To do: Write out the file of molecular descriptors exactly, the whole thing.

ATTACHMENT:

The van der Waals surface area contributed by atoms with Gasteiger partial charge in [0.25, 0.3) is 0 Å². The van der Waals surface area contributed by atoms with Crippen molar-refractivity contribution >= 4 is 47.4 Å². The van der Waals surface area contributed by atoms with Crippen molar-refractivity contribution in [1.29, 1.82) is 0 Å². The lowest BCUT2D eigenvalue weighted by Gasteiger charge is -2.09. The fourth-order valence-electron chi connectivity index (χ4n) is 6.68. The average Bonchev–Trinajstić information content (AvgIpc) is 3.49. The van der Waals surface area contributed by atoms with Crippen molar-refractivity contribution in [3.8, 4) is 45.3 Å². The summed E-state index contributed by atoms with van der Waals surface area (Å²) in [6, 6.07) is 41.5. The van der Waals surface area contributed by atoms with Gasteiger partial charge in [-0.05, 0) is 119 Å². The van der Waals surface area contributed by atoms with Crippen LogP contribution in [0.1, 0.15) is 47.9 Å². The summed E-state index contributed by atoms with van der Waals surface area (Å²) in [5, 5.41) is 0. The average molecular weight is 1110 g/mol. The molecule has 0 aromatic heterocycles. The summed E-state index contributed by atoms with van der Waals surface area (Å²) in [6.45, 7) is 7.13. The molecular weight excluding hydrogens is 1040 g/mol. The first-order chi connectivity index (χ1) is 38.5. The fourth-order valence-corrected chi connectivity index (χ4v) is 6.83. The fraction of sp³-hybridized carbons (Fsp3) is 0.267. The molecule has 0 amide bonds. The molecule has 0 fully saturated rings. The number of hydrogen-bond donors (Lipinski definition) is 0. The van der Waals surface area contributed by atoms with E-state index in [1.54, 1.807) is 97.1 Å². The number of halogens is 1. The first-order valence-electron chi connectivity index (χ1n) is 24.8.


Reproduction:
The van der Waals surface area contributed by atoms with Gasteiger partial charge in [0.25, 0.3) is 0 Å². The van der Waals surface area contributed by atoms with Crippen molar-refractivity contribution >= 4 is 47.4 Å². The van der Waals surface area contributed by atoms with Crippen molar-refractivity contribution in [1.29, 1.82) is 0 Å². The lowest BCUT2D eigenvalue weighted by Gasteiger charge is -2.09. The fourth-order valence-electron chi connectivity index (χ4n) is 6.68. The average Bonchev–Trinajstić information content (AvgIpc) is 3.49. The van der Waals surface area contributed by atoms with Crippen molar-refractivity contribution in [3.8, 4) is 45.3 Å². The summed E-state index contributed by atoms with van der Waals surface area (Å²) in [6, 6.07) is 41.5. The van der Waals surface area contributed by atoms with Gasteiger partial charge in [-0.05, 0) is 119 Å². The van der Waals surface area contributed by atoms with Crippen LogP contribution in [0.1, 0.15) is 47.9 Å². The summed E-state index contributed by atoms with van der Waals surface area (Å²) in [5, 5.41) is 0. The average molecular weight is 1110 g/mol. The molecule has 0 aromatic heterocycles. The summed E-state index contributed by atoms with van der Waals surface area (Å²) in [6.45, 7) is 7.13. The molecular weight excluding hydrogens is 1040 g/mol. The first-order chi connectivity index (χ1) is 38.5. The fourth-order valence-corrected chi connectivity index (χ4v) is 6.83. The fraction of sp³-hybridized carbons (Fsp3) is 0.267. The molecule has 0 amide bonds. The molecule has 0 fully saturated rings. The number of hydrogen-bond donors (Lipinski definition) is 0. The van der Waals surface area contributed by atoms with E-state index in [1.54, 1.807) is 97.1 Å². The number of halogens is 1. The first-order valence-electron chi connectivity index (χ1n) is 24.8.